The Yuzhno-Russkoye gas field is not the first joint project for the two companies. Alexei Miller mentioned another successful JV with BASF Wintershall: Achimgas Company, which produces gas from the Achim deposits in the Urengoi field. According to Miller, “Technologically, production at this field is very difficult. Today, preparations are underway for production at the first trial field. In the event of success, it could become one of the biggest Russian-German production projects, with gas production exceeding 8 bcm.”

However, at Urengoi’s field, the low permeability gas sand of the Achim deposits occurs as deep as 3.5 km in permafrost (see OGE #1, 2007). Yuzhno-Russkoye’s Cenomanian deposits lie much closer to the surface, with an average depth of less than 1 km. Unlike its multicomponent “relative,”

Yuzhno-Russkoye’s gas is remarkable for its purity: 98 percent of its content is methane. Yuzhno-Russkoye’s reserves exceed those of Urengoi almost threefold, an amount that could satisfy Germany’s need for natural gas for the next 15 years and would make it possible to substantially increase BASF produciton capacity.

Yuzhno-Russkoye Gas to Be Shipped via Nord Stream Pipeline

In 1969, a unit of the Urengoi Oil/Gas Exploratory Expedition headed by drilling foreman Evgeny Shalyapin discovered the Yuzhno-Russkoye field, which had been listed among Gazprom’s assets ever since. The field was “reborn” more than 30 years after its first well started blowing out. This well, registered as No. 6, was spud 70 km away from the confluence of the Vorga-Kattaryl-Ky and Kattaryl-Ky Rivers. In 2005, Gazprom’s drilling company, the winner of the closed tender for well construction at the field, spud a 2.5-meter-deep exploratory well, R-35. This well, along with R-36 the following year, proved that Yuzhno-Russkoye’s reserves exceeded 1 trillion tons.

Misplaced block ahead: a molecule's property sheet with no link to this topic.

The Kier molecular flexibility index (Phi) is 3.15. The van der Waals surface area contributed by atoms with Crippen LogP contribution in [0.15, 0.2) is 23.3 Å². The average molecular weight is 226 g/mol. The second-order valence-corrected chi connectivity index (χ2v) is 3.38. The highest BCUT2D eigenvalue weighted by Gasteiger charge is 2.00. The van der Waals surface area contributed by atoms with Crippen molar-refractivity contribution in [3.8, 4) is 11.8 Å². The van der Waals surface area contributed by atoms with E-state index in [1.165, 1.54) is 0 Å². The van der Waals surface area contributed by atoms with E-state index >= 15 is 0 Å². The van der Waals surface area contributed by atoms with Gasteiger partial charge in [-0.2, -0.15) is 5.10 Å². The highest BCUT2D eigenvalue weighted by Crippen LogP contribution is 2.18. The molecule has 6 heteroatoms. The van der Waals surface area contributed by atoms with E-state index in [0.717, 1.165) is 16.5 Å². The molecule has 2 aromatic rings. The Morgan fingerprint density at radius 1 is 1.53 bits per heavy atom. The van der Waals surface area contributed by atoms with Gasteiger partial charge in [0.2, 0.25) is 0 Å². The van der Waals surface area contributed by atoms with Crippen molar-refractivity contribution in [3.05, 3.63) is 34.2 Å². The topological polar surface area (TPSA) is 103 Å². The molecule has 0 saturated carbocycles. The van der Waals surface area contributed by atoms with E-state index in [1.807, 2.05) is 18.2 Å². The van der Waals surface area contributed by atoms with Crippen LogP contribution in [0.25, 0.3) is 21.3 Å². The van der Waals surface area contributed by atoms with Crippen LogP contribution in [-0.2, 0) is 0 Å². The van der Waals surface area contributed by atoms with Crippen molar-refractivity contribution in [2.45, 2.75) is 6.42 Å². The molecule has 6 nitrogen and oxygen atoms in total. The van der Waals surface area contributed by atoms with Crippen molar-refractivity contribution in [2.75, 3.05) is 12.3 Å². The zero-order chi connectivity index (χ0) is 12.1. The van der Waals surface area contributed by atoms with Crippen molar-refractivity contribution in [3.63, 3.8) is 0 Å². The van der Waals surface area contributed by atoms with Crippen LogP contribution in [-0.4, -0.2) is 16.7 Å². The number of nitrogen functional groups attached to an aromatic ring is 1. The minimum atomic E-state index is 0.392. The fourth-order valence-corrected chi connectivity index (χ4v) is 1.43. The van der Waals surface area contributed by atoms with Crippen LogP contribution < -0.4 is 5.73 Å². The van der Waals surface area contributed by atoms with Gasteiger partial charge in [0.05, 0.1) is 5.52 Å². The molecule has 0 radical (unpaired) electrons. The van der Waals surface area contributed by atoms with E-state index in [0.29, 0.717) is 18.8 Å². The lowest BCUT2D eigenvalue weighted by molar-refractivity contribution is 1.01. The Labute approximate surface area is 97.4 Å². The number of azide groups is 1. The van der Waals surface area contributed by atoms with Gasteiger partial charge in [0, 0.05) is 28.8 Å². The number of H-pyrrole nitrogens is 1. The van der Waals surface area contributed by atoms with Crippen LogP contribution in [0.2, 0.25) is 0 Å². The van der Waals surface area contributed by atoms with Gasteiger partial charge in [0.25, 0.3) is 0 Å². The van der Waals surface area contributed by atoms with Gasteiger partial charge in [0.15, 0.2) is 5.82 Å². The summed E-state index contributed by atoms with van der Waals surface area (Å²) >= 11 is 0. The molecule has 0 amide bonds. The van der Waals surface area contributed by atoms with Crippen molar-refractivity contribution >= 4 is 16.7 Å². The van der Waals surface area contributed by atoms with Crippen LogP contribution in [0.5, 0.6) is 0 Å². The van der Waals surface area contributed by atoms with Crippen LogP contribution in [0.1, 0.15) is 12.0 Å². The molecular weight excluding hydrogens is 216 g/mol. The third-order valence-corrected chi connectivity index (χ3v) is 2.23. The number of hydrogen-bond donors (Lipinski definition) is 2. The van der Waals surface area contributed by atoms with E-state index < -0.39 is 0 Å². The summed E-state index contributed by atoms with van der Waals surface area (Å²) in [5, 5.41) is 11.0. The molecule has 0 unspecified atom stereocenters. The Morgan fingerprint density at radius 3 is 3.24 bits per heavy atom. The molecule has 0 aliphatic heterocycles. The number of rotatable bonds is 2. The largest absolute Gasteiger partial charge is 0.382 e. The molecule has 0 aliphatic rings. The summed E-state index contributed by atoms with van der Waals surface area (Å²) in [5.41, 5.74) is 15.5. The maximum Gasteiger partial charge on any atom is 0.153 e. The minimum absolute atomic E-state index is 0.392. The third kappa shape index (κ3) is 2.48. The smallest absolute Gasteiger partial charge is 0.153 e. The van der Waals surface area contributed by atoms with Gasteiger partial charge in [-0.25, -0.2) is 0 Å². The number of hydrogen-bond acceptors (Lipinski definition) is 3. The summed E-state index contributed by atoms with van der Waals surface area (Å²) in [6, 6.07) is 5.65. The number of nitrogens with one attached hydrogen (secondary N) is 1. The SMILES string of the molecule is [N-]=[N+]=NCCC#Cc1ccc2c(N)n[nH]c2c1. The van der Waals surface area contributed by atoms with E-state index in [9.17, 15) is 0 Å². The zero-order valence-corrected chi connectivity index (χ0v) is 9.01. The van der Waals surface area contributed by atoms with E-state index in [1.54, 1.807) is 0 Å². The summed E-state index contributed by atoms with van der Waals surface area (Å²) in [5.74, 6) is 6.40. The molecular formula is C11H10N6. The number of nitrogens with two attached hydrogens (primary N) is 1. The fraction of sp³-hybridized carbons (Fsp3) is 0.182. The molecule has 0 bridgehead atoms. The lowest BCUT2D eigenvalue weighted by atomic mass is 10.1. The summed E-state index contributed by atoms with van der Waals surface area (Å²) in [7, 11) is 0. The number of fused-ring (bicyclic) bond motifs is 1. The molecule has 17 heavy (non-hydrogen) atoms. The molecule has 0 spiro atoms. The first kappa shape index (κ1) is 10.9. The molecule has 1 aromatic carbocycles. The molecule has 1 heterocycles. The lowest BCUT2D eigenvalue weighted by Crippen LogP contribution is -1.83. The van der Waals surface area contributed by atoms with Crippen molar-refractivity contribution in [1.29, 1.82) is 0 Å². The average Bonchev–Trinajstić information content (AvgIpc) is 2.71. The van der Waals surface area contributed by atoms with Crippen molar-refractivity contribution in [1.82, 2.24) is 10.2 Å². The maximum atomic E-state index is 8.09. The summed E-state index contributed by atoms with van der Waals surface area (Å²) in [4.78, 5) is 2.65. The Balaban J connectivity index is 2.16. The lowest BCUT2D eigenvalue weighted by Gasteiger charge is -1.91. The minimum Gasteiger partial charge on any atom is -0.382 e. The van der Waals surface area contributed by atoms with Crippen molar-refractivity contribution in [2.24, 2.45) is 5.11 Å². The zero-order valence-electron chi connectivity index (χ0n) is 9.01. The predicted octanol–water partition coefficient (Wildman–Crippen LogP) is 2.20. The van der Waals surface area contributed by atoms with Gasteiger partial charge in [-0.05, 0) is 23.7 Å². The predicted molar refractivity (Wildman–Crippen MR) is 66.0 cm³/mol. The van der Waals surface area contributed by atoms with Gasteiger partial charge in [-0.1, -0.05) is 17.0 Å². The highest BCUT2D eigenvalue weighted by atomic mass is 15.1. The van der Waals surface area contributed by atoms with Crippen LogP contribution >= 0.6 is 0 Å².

Today more than 45 exploratory wells have been drilled at the Yuzhno-Russkoye field. A total of 142 operation wells in 41 clusters are set to be drilled there. Another 15 wells will enable studies of the reservoir. Gazprom’s regional drilling subsidiary, Tyumenburgaz, needs an average of 20 days and five rigs to drill a well. In 2009, the field is projected to reach its designed yearly capacity of 25 bcm. According to plan, the gas will travel from Vyborg to Greifswald via the Nord Stream pipeline under the Baltic Sea and will then be delivered to European consumers.

Meanwhile, nearly 15 mcm of the “blue fuel” enters Siberian gas mains through a junction line almost 100 km long. Residential compounds for 420 people have already been built on the site. The occupants of the compounds will work at the field in the winter when the temperature drops to –60 C, and in the summer when it reaches +25 C. By the end of last year, construction of field infrastructure, including access roads, drill sites, field gathering pipelines, was for the most part finished.